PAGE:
An UNCTAD review of Lebanon’s investment policy has underscored areas where the Middle Eastern nation can improve and amplify foreign direct investment (FDI) beyond the sizable $2 billion it has secured annually since 2003.
The Lebanese real estate and construction sectors have been the big FDI winners over this time and experienced higher growth. In general, FDI has fuelled job creation, and new sectors such as information technology and industry 4.0 are expanding.
Yet despite its strong local private sector, skilled labour force, large diaspora and strategic location, Lebanon faces several economic and social challenges.
Regulatory and institutional bottlenecks affect the prospects for FDI diversification and thus further development impact.
Lebanese Prime Minister Saad Hariri said his government “is pushing for change” that will see Lebanon leverage a competitive advantage that has made it a regional success story over more than a decade.
Mr. Hariri endorsed the UNCTAD Investment Policy Review (IPR) recommendations and indicated that Lebanon would work with UNCTAD to implement them.
The review makes a set of recommendations to help Lebanon reform its investment climate and adopt a strategic approach to investment promotion with a focus on the information economy.
Chief among these are measures to correct regulatory issues. Lebanon could, for example, remove restrictions on investor entry and address the high level of market concentration by adopting a competition framework.
The IPR also encourages Lebanon to focus on competitiveness by adopting a series of eGovernance solutions.
A reform agenda
The Investment Policy Review of Lebanon was discussed at the United Nations in Geneva in December 2018 and officially presented at an in-country launch of the IPR in Beirut on 6 March 2019.
Here Lebanon’s minister of information, Jamal Jarrah, standing for Mr. Hariri, stressed it would implement reforms for economic growth and job creation, especially for youth. He added these objectives aligned with the IPR recommendations.
Speaking about the main findings and recommendations, UNCTAD investment and enterprise director, James Zhan, highlighted the importance of a strong leadership, a strategic approach, a sound regulatory and institutional framework, as well as the involvement of all stakeholders.
Mr. Zhan said Lebanon had to address several key areas affecting business operations.
“Outdated processes hold back competitiveness, such as business establishment, land title registration or land valuation. In the area of taxation, despite efforts to introduce eGovernment initiatives, paying taxes remains a lengthy process.”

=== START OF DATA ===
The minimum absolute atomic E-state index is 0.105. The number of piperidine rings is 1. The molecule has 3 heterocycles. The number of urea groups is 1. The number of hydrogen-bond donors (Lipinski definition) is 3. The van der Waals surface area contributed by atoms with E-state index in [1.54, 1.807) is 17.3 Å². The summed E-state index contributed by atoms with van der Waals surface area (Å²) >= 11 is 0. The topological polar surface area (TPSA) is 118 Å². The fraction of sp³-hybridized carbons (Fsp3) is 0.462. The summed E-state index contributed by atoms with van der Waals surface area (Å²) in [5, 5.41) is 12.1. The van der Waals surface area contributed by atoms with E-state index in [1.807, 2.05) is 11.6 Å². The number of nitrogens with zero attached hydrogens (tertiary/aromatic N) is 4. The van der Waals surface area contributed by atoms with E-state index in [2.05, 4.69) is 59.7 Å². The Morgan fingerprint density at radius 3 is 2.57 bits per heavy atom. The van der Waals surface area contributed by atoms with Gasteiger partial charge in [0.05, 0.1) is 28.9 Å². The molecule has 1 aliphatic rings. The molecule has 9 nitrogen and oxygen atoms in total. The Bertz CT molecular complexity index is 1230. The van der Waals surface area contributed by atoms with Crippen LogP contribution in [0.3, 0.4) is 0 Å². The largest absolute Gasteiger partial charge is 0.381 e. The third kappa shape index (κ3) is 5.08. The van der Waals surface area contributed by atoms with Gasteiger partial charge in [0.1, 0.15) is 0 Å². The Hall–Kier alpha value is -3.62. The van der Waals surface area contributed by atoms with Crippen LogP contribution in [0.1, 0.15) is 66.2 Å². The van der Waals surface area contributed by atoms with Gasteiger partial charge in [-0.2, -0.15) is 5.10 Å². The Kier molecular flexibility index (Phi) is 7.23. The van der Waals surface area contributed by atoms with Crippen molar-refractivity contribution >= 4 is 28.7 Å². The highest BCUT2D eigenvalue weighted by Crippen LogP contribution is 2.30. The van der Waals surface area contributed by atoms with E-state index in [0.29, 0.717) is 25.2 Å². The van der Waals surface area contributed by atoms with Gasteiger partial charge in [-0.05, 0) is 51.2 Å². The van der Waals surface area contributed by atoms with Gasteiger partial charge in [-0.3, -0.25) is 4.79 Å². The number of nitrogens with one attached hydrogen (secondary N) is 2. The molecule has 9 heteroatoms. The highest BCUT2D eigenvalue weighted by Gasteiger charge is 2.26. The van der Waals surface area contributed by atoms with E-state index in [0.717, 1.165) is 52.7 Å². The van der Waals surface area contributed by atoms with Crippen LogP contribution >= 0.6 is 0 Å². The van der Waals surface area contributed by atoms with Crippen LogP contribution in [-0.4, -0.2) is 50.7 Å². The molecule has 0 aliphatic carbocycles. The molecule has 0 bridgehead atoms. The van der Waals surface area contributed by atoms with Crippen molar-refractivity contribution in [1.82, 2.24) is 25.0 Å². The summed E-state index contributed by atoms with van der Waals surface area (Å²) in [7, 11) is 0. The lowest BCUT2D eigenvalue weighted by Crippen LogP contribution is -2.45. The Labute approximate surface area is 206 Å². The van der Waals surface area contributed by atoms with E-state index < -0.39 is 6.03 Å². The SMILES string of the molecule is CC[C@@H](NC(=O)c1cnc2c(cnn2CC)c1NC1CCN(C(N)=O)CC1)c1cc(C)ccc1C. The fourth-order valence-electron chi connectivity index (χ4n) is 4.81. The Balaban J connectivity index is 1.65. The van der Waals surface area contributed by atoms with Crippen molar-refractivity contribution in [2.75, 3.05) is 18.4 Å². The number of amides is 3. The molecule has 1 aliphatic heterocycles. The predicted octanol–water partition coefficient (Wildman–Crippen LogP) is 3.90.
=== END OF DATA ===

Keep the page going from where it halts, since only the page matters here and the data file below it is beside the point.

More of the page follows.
Business was hopeful that the IRP could support growth.
The chairman of the Investment Development Authority of Lebanon (IDAL), Nabil Itani said: “Our hope is that the IPR accompanies the development efforts of Lebanon”.
The IPR proposes several reforms to the structure and functions of IDAL, to position the country as a leading regional and global destination for investors in the information economy.
Key priorities include a focus on capacities, awareness and institutional cooperation, the preparation of the investment promotion strategy, and the expansion of knowledge and networks for targeted activities.
The launch was attended by a cross-section of Lebanon’s most senior leadership, including ministers and directors-general from different ministries and the prime minister’s office, and representatives of development partners and private sector.
UNCTAD is poised to provide technical assistance in several areas affecting the investment climate.
These include support for entrepreneurship, the enhancement of the competition and consumer protection legal frameworks, and capacity-building.
In parallel to the official launch, a capacity-building workshop was organized to assist Lebanon's government with the amendment of investment regulatory framework.
To date, UNCTAD has supported more than 50 developing countries and economies in transition by conducting investment policy reviews. It has also provided technical support to implement the reviews’ recommendations.
Studies show UNCTAD’s Investment Policy Reviews have helped countries attract and benefit more from increased FDI, while improving business climates.